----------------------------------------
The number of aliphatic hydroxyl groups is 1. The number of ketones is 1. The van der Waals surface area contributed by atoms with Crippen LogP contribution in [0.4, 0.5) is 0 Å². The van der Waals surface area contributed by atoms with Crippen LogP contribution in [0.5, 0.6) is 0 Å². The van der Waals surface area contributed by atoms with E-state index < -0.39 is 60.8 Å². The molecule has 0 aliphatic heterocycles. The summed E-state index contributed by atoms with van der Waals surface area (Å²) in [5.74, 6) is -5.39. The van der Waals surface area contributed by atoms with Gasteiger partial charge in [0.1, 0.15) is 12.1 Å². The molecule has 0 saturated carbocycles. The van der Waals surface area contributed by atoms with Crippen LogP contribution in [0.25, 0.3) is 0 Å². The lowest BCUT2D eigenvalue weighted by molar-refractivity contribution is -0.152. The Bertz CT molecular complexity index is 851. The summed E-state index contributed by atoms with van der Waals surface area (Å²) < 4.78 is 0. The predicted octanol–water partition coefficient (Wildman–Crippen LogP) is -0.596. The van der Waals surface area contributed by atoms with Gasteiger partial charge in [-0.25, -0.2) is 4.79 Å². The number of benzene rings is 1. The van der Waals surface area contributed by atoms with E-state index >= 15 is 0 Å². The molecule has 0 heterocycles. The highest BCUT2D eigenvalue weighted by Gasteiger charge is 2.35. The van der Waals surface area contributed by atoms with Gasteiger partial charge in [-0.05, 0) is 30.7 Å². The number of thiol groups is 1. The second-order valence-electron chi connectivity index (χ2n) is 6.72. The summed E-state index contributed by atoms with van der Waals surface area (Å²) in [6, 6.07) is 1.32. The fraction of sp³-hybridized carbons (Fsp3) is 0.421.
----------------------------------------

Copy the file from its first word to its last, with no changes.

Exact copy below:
The number of aliphatic hydroxyl groups is 1. The number of ketones is 1. The van der Waals surface area contributed by atoms with Crippen LogP contribution in [0.4, 0.5) is 0 Å². The van der Waals surface area contributed by atoms with Crippen LogP contribution in [0.5, 0.6) is 0 Å². The van der Waals surface area contributed by atoms with E-state index < -0.39 is 60.8 Å². The molecule has 0 aliphatic heterocycles. The summed E-state index contributed by atoms with van der Waals surface area (Å²) in [5.74, 6) is -5.39. The van der Waals surface area contributed by atoms with Gasteiger partial charge in [0.1, 0.15) is 12.1 Å². The molecule has 0 saturated carbocycles. The van der Waals surface area contributed by atoms with Crippen LogP contribution in [0.25, 0.3) is 0 Å². The lowest BCUT2D eigenvalue weighted by molar-refractivity contribution is -0.152. The Bertz CT molecular complexity index is 851. The summed E-state index contributed by atoms with van der Waals surface area (Å²) < 4.78 is 0. The predicted octanol–water partition coefficient (Wildman–Crippen LogP) is -0.596. The van der Waals surface area contributed by atoms with Gasteiger partial charge in [-0.25, -0.2) is 4.79 Å². The number of benzene rings is 1. The van der Waals surface area contributed by atoms with E-state index >= 15 is 0 Å². The molecule has 0 heterocycles. The highest BCUT2D eigenvalue weighted by Gasteiger charge is 2.35. The van der Waals surface area contributed by atoms with Gasteiger partial charge in [-0.05, 0) is 30.7 Å². The number of thiol groups is 1. The second-order valence-electron chi connectivity index (χ2n) is 6.72. The summed E-state index contributed by atoms with van der Waals surface area (Å²) in [6, 6.07) is 1.32. The fraction of sp³-hybridized carbons (Fsp3) is 0.421.